Water Resources Management

, Volume 29, Issue 14, pp 4919–4926 | Cite as

Are Reservoirs Water Consumers or Water Collectors? Reflections on the Water Footprint Concept Applied on Reservoirs

  • T. H. Bakken
  • F. Kjosavik
  • Å. Killingtveit
  • K. Alfredsen


IPCC Special Report on Renewable Energy Sources (2011) revealed potentially very high water consumption rates from hydropower production compared to other renewable technologies, but suffered from few studies and methodological problems. More recent studies present new estimates values far beyond those presented by IPCC, some claiming that hydropower is a large-scale water consumer, but do not provide a more consistent picture of the ‘true water consumption of hydropower’. We compiled data from ICOLD’s World Register of Dams, considered being the most extensive and complete global dataset of reservoirs and dams larger than 15 m containing description of close to 40 000 dams and reservoirs. We coupled this dataset with water scarcity information about the location of the individual projects and found that only very few reservoirs located in water-scarce areas are used exclusively for hydropower production or have that as their main purpose (fewer than 0.1 %). As the purpose of the majority of the reservoirs located in water-scarce areas are to collect water in the wet season to secure adequate supply of water for irrigation, domestic supply, industry and more purposes in the dry season, we find it fundamentally problematic to assign a water footprint to such an infrastructure, even though the purpose of these reservoirs might also be to produce electricity. Rather opposite - the fact that reservoirs increase the availability of water in the dry season make reservoirs needed. We conclude that assigning water footprint/consumption values of reservoirs will convey the wrong message to decision-makers unless the reservoirs’ effect on the availability of local water resources is fully accounted for.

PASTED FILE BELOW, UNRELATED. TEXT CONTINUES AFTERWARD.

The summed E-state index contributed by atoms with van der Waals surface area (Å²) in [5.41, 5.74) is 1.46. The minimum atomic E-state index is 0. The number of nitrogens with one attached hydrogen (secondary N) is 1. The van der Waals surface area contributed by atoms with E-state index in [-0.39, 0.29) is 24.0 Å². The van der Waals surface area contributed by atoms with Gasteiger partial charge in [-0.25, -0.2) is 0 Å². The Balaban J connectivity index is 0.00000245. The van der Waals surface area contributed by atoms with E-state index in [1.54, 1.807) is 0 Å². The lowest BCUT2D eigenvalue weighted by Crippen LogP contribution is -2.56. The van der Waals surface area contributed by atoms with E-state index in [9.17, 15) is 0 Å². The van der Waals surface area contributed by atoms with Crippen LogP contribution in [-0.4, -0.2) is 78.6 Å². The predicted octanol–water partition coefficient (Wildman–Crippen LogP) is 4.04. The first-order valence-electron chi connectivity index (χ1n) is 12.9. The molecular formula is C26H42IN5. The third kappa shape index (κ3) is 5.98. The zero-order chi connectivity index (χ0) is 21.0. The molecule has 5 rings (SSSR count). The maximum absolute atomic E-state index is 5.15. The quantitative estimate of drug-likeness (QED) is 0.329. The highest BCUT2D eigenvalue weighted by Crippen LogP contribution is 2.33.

Water footprint Reservoirs Hydropower 



We would like to acknowledge Rune Engesæter at the Norwegian National Committee on Large Dams (NNCOLD) for the kind provision of access to the ICOLD data. The study has received financial support via EcoManage, funded by the Research Council of Norway (contract no: 215934/E20). EcoManage is organised under the research centre CEDREN (Centre for Environmental Design of Renewable Energy –


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Copyright information

© Springer Science+Business Media Dordrecht 2015

Authors and Affiliations

  • T. H. Bakken
    • 1
    • 2
  • F. Kjosavik
    • 1
    • 2
  • Å. Killingtveit
    • 1
  • K. Alfredsen
    • 1
  1. 1.Department of Hydraulic and Environmental EngineeringNorwegian University of Science and TechnologyTrondheimNorway
  2. 2.SINTEF Energy ResearchTrondheimNorway

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